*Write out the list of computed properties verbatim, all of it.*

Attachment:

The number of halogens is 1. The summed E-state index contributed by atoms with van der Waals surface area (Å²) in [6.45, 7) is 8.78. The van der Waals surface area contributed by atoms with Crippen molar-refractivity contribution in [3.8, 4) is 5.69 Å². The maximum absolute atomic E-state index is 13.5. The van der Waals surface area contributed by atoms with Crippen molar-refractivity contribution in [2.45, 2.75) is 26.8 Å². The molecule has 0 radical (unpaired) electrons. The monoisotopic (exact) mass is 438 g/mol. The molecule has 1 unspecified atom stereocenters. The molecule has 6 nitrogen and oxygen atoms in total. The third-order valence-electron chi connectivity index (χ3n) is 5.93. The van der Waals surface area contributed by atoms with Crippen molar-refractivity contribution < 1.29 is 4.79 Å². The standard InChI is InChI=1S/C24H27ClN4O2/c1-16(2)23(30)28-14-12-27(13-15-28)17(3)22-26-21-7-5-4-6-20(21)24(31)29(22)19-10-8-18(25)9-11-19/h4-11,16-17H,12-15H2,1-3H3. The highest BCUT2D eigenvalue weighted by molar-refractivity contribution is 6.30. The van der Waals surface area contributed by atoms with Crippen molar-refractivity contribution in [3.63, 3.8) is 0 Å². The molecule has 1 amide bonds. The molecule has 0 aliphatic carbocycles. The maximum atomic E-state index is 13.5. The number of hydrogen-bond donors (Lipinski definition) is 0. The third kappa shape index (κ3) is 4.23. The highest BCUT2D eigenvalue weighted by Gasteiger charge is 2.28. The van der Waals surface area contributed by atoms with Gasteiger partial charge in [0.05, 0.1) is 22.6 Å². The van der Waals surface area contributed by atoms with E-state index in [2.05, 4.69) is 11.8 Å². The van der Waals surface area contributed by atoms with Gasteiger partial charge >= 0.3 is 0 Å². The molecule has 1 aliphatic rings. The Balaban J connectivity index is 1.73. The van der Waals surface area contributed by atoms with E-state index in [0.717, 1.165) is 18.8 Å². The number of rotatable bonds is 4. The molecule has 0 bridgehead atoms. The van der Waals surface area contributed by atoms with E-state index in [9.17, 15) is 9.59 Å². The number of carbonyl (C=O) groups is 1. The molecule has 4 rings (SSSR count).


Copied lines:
The number of halogens is 1. The summed E-state index contributed by atoms with van der Waals surface area (Å²) in [6.45, 7) is 8.78. The van der Waals surface area contributed by atoms with Crippen molar-refractivity contribution in [3.8, 4) is 5.69 Å². The maximum absolute atomic E-state index is 13.5. The van der Waals surface area contributed by atoms with Crippen molar-refractivity contribution in [2.45, 2.75) is 26.8 Å². The molecule has 0 radical (unpaired) electrons. The monoisotopic (exact) mass is 438 g/mol. The molecule has 1 unspecified atom stereocenters. The molecule has 6 nitrogen and oxygen atoms in total. The third-order valence-electron chi connectivity index (χ3n) is 5.93. The van der Waals surface area contributed by atoms with Crippen molar-refractivity contribution < 1.29 is 4.79 Å². The standard InChI is InChI=1S/C24H27ClN4O2/c1-16(2)23(30)28-14-12-27(13-15-28)17(3)22-26-21-7-5-4-6-20(21)24(31)29(22)19-10-8-18(25)9-11-19/h4-11,16-17H,12-15H2,1-3H3. The highest BCUT2D eigenvalue weighted by molar-refractivity contribution is 6.30. The van der Waals surface area contributed by atoms with Crippen molar-refractivity contribution in [3.63, 3.8) is 0 Å². The molecule has 1 amide bonds. The molecule has 0 aliphatic carbocycles. The maximum atomic E-state index is 13.5. The number of hydrogen-bond donors (Lipinski definition) is 0. The third kappa shape index (κ3) is 4.23. The highest BCUT2D eigenvalue weighted by Gasteiger charge is 2.28. The van der Waals surface area contributed by atoms with Gasteiger partial charge in [0.05, 0.1) is 22.6 Å². The van der Waals surface area contributed by atoms with E-state index in [2.05, 4.69) is 11.8 Å². The van der Waals surface area contributed by atoms with Gasteiger partial charge >= 0.3 is 0 Å². The molecule has 1 aliphatic rings. The Balaban J connectivity index is 1.73. The van der Waals surface area contributed by atoms with E-state index in [0.717, 1.165) is 18.8 Å². The number of rotatable bonds is 4. The molecule has 0 bridgehead atoms. The van der Waals surface area contributed by atoms with E-state index in [9.17, 15) is 9.59 Å². The number of carbonyl (C=O) groups is 1. The molecule has 4 rings (SSSR count).